Movie quality is measured by many standards. It’s pretty clear that budgets can make a difference—Hollywood movies generally outshine television movies. Streaming services, like Netflix and Hulu, have been gaining ground here, but they still lack some of the qualia that come from long-term players in the industry. Often this was measured, pre-pandemic, by box office success. I’m not sure how it’s all quantified now, but I’m sure it still comes down to money. To me, the deciding factor about the quality of a movie is often the writing. Even with a modest budget excellent writing can make up a lot of ground. Headless Horseman originally aired on the SciFi channel (now Syfy) in 2007, and I wrote a tiny bit about it in a former post. I recently rewatched it with an eye toward how religion is integrated in it.
Headless Horseman is not a great movie. Its writing doesn’t inspire and it leaves too many gaps in the narrative to carry the viewer along easily. Still, religion plays an important role in the story. This one resets Washington Irving’s tale in the south—from the license plates, Missouri. The horseman is a serial killer who offered his victim’s heads to the hydra, the serpent that guards the entrance to Hell. When the killer is stopped and his body sent through the gateway, he comes back every seven years to chop heads. The town where all this takes place has the biblical name of Wormwood, and everyone in it is literally family. So every seven years they have to trap seven outsiders to make their offering. The person who originally stopped the killer was the local priest.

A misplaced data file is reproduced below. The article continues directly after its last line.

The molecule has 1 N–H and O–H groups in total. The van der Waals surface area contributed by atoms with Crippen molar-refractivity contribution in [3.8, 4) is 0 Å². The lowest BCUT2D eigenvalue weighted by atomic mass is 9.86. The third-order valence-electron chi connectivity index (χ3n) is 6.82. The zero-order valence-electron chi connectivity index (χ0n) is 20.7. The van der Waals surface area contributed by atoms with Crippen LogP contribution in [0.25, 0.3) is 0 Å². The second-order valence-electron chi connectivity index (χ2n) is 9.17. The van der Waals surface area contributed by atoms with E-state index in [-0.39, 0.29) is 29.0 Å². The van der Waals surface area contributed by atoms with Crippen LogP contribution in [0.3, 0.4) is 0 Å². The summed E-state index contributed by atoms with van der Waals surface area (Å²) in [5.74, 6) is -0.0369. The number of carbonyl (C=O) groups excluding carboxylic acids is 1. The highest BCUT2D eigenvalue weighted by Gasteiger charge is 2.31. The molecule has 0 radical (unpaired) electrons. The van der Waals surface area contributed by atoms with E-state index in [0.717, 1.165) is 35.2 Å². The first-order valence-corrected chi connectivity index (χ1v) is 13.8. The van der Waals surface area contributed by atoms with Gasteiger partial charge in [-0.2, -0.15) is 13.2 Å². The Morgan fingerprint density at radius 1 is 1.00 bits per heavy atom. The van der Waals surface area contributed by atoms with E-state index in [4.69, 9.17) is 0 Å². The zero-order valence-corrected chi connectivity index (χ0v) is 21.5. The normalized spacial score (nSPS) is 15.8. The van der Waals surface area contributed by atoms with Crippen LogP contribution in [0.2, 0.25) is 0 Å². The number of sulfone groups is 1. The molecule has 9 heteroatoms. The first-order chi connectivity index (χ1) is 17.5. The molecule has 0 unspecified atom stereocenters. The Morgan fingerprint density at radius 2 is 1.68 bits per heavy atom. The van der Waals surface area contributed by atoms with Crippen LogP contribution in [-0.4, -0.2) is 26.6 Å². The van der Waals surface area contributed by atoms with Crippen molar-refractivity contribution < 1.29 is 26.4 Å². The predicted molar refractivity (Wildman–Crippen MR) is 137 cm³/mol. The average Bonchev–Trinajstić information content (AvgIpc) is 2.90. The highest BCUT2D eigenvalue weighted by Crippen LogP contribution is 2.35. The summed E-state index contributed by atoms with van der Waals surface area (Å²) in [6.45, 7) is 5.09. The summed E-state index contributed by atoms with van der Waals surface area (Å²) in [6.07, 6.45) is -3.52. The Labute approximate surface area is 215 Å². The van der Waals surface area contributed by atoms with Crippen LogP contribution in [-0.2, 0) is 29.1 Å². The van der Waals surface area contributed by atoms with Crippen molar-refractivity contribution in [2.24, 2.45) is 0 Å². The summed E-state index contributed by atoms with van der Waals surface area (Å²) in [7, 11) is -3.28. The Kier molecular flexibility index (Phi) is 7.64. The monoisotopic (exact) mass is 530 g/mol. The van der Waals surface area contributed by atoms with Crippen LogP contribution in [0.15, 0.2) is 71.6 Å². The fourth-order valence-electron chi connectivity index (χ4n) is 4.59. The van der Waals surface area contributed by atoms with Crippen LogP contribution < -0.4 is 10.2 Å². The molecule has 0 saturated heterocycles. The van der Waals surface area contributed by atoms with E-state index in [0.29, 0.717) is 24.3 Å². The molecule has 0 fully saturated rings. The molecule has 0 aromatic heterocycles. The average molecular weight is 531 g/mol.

Even this brief synopsis reveals how deeply religion is engrained in this retelling. Irving’s classic story is set in an overtly religious period (particularly Protestant, of the Reformed variety), and wears this lightly. Everyone can be assumed to go to church and the Headless Horseman is a Hessian mercenary decapitated by a cannonball during the Revolutionary War. Over time, with many retellings, the horror becomes more and more involved with religion. To the point that the religion itself is the real engine of fear. A town protecting a Hell-guarding hellion doesn’t exactly make them Satanists, but it does mean they’re not far from it. The in-breeding is, however, a bit insensitive. My recent rewatching wasn’t with an eye toward the Bible, as my last viewing was. When retelling the story, however, it seems religion will surface where once it was only in the background.